- Paperback: 320 pages
- Publisher: Grove Press; Reprint edition (Aug. 22 2003)
- Language: English
- ISBN-10: 0802140114
- ISBN-13: 978-0802140111
- Product Dimensions: 14.6 x 1.9 x 21 cm
- Shipping Weight: 249 g
- Average Customer Review: 16 customer reviews
- Amazon Bestsellers Rank: #72,510 in Books (See Top 100 in Books)
Second Nature: A Gardener's Education Paperback – Aug 22 2003
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In his articles and in best-selling books such as The Botany of Desire Michael Pollan has established himself as one of our most important and beloved writers on modern mans place in the natural world A new literary classic Second Nature has become a manifesto not just for gardeners but for environmentalists everywhere As delicious a meditation on one mans relationships with the Earth as any you are likely to come upon The New York Times Book Review Second Nature captures the rhythms of our everyday engagement with the outdoors in all its glory and exasperation With chapters ranging from a reconsideration of the Great American Lawn a dispatch from one mans war with a woodchuck to an essay about the sexual politics of roses Pollan has created a passionate and eloquent argument for reconceiving our relationship with nature
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This is long winded, and you may not understand it all, but if you read the book and pay more attention to what Pollan says, and less on how he says it (how well it's written and how entertaining it is), you'll pick up on the philosophical stuff. You'll pick up on the meaning. And I suggest that you do, you'll rethink a lot of the thoughts you may have on the environment and on culture.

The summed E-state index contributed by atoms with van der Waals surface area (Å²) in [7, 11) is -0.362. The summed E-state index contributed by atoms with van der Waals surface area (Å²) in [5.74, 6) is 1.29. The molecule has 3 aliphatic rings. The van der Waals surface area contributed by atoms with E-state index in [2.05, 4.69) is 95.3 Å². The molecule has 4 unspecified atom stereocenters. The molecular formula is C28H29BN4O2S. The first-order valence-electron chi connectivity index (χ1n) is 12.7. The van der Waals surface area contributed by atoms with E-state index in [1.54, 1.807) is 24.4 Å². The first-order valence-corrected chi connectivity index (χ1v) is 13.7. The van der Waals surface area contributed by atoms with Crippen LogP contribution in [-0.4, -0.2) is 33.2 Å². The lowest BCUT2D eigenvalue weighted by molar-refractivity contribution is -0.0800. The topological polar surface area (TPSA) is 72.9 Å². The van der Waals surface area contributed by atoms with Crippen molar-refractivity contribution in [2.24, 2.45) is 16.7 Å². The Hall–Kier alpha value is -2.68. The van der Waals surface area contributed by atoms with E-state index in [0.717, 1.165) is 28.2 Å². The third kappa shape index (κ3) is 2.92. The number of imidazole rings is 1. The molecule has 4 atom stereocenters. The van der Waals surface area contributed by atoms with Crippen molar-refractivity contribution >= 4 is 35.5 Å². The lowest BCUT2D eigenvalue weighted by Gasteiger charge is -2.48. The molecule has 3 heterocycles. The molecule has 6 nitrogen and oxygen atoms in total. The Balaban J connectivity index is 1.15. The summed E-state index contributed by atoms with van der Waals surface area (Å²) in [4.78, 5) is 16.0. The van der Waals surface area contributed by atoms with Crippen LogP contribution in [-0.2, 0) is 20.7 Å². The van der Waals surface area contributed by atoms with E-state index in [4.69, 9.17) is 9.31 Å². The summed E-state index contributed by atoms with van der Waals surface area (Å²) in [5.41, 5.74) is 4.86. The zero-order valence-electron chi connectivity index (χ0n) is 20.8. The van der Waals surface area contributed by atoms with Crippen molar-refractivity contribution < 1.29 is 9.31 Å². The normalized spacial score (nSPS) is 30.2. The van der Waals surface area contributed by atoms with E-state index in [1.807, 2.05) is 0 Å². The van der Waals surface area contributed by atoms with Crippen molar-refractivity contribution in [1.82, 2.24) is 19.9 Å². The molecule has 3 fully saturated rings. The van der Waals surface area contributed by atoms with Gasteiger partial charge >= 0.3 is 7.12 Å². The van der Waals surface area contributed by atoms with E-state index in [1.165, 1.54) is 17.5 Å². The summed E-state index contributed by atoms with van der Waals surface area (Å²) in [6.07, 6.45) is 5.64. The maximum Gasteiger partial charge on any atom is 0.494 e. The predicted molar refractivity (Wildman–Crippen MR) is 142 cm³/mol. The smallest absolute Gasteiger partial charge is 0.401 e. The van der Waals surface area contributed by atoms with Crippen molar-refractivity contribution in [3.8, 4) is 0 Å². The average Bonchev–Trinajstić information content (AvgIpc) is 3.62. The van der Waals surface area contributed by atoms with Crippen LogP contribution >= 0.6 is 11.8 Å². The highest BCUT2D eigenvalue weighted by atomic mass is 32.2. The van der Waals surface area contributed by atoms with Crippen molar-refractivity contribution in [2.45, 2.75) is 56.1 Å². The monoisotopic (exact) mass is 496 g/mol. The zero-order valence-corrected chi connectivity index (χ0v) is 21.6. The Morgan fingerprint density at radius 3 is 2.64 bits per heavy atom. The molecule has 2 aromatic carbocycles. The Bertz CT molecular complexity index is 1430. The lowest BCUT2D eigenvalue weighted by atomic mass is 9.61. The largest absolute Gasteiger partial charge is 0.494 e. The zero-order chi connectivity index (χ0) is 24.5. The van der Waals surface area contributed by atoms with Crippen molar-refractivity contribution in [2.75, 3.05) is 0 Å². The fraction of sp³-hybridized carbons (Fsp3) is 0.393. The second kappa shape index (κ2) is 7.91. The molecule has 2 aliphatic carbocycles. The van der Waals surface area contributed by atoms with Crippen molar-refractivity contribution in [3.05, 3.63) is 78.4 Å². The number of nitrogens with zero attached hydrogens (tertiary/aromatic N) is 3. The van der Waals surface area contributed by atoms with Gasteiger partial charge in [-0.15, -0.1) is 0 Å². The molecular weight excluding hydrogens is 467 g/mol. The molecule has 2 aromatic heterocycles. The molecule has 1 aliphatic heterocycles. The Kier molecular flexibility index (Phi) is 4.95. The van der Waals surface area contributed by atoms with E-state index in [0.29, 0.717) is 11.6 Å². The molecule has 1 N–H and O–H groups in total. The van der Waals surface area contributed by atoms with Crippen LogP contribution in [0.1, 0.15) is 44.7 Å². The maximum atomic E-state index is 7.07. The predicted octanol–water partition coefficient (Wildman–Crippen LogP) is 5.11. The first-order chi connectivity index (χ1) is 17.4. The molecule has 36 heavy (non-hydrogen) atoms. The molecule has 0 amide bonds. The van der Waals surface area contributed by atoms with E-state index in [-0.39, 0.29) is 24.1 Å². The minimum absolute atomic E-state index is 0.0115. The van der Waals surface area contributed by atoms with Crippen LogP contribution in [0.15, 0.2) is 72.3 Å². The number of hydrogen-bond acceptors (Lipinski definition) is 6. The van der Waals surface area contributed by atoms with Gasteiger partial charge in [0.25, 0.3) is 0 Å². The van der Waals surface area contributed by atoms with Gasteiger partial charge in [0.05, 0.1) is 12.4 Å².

NATURE contains several distinct sections Pollan calls "Spring-Summer-Fall-Winter" but his essays do not "follow" the gardening year. For example, "Fall", the third section of the book is about the destruction of Cathedral Pines, a nature preserve owned and managed by the Nature Conservancy in Connecticut. Mr. Pollan thinks the local town folk (he is one) should have decided "what to do" in the aftermath of the storm which toppled the old pine trees that had inhabited the Cathedral Pines since the days of the American Revolution. Pollan would have done better to call this section "Why I think I understand Mother Nature better than the Nature Conservancy." And, maybe he does, but his essay is angry, and his anger affects his argument. After reading his essay, I am not persuaded the Nature Conservancy failed since Pollan fails to provide their side of the argument which might have been quite reasonable.
The best part of Pollan's book contains his autobiographical essays about life with his father who refused to mow the lawn much to the consternation of his upscale neighbors; life with his maternal grandfather who made mega-bucks as a professional gardener and green grocer; and Pollan's own attempts to take up gardening as an avocation. Anyone who has ever gardened will enjoy these sections because as all good gardeners know, most folks learn through trial and error. Mr. Pollen says there are few "Green Thumbs" i.e. Green thumbs exist, but they are rare.
The book is laced with historical factoids--an eclectic assortment of information Mr. Pollan gleaned from many articles and books by garden/nature and other writers including James Frazier, Thoreau, Emerson, Alexander Pope, Henry Mitchell, Eleanor Perenyi, Allen Lacey, Elizabeth Lawrence, and Katherine White who wrote garden essays for the New Yorker magazine. Mr. Pollen is advertised on the jacket of his book as an "Executive Editor" of Harper's magazine, and as I read his book, I formed an image of him snipping bits and pieces from the various articles and books he edited over time and sticking them together, i.e. a cut and paste job. Mr. Pollan's book needed a better editor, and I haven't read such an entertaining, provocative and frustrating book in a long time.
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